Phillies Notes: Tough call with Tony Gwynn Jr.

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Phillies Notes: Tough call with Tony Gwynn Jr.

There was a lot of activity around Citizens Bank Park before Monday’s game against the San Francisco Giants to kick off a seven-game homestand.

The media areas were teeming with scouts on hand to get a closer look at some players that may be available before the July 31 trade deadline, though the Phillies put a few on the open market before the game.

Before the game the team announced that Tony Gwynn Jr. had been designated for assignment and catcher Koyie Hill was outrighted off the 40-man roster. Additionally, infielder Cesar Hernandez was optioned to Triple A Lehigh Valley.

The moves were made so that Cliff Lee, catcher Wil Nieves and infielder Reid Brignac were activated from the disabled list.

With catcher Carlos Ruiz due back from a concussion shortly, the Phillies will likely option Cameron Rupp.

Nevertheless, Gwynn’s ouster was particularly difficult for the Phillies considering the recent events that occurred in the outfielder’s life. Gwynn’s father, Tony Sr., died last month and the outfielder went on bereavement leave for a week. With a lack of regular playing time, Gwynn was elbowed out of the mix when the Phillies acquired outfielder Grady Sizemore.

Gwynn batted .163 in 67 games, including 2 for 28 as a pinch hitter. He started just four games since June 21 and was relegated to duty as a late-game defensive replacement.

“It was tough with Tony with everything he's gone through,” manager Ryne Sandberg said. “He's a very professional guy, a terrific teammate, so it's tough. We'll see what he decides. We did give him the option to remain with the organization, and we'll see. He had limited playing time as of late, but overall a terrific guy and teammate.”

Meanwhile, Sizemore has started all seven games since joining the Phillies. He went into Monday’s game 10 for 24 (.417) with a pair of doubles. Coming back from a couple of knee surgeries, Sizemore has been quite durable this season. Sandberg doesn’t see this changing.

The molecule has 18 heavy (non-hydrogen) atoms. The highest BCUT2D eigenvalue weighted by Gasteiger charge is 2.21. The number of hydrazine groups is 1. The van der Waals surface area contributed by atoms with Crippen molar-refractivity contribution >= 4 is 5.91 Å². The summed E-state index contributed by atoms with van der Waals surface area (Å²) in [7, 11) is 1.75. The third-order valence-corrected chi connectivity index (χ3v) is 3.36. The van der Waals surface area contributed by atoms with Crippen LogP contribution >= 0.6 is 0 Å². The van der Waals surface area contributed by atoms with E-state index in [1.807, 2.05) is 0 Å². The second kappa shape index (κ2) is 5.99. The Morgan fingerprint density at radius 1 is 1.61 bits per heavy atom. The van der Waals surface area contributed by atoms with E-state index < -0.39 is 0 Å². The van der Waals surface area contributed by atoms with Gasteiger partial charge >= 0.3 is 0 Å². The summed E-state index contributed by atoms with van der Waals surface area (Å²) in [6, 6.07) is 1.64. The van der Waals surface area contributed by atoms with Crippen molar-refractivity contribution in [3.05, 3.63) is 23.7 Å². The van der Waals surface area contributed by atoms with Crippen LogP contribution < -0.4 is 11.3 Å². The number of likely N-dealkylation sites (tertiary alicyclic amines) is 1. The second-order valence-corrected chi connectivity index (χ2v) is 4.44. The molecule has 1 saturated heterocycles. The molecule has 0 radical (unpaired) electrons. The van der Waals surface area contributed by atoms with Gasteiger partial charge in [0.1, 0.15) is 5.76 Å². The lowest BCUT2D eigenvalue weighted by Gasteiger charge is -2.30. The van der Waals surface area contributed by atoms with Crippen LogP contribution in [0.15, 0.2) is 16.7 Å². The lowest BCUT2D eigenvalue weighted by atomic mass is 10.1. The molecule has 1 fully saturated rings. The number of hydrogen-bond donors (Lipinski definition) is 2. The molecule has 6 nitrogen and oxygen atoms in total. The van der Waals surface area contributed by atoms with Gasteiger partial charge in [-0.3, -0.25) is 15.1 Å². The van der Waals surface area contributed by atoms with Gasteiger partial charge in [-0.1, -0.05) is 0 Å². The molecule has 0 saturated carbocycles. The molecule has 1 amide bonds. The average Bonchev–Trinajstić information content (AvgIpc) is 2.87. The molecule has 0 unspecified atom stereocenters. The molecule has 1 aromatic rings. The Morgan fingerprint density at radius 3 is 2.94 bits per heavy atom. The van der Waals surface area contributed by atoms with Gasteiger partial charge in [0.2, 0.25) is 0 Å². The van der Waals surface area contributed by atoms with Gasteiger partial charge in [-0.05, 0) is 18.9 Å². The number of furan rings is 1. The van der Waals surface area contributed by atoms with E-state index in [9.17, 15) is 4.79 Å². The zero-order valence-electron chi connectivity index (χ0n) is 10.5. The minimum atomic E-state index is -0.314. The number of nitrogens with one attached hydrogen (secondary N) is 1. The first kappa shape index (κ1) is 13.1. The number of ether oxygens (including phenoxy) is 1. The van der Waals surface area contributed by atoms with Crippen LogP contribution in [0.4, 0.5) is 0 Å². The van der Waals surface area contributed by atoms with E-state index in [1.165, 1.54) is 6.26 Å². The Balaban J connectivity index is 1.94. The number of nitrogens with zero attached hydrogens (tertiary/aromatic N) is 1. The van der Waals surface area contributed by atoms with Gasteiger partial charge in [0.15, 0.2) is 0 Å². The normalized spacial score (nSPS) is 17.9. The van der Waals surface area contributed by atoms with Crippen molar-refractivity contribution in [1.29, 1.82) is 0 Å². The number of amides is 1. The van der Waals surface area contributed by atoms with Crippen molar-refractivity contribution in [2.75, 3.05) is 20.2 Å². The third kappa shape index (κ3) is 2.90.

“I'm just kind of keeping tabs on him and with the break that we had, he got some rest,” Sandberg said. “He's voiced his opinion to get as many reps as he can and games played. But I'm also going to pick my spots with him.”

Back to the farm
Batting just .225 in 52 games and without any action in a week, Hernandez will go back to Triple A where he can expect regular playing time.

More than anything, at-bats are what Hernandez, 24, needs at this stage of his development.

“He needs to go play and get at-bats, freshen up a little bit at second base. Get some reps there where he's very good but also get time at short and third, continue with that on the defensive side of things and get some innings and reps on that side of the diamond,” Sandberg said. “On the offensive side of things, leads and jumps, with his speed the leads and jumps at first base with his potential base stealing, and also with his at-bats. He swings a good bat and he's on the fastball. He's a very good fastball hitter. Just battling with two strikes, battling the breaking pitches will go a long way to helping his at-bats.”

More K.K.?
End-of-the-rotation starter Kyle Kendrick’s struggles have been well documented this year. In fact, the right-hander has been on a steady decline since the second half of last season.

However, when Kendrick’s spot in the rotation comes around again Friday, will he be out there?

“As of right now he is, yes,” Sandberg said.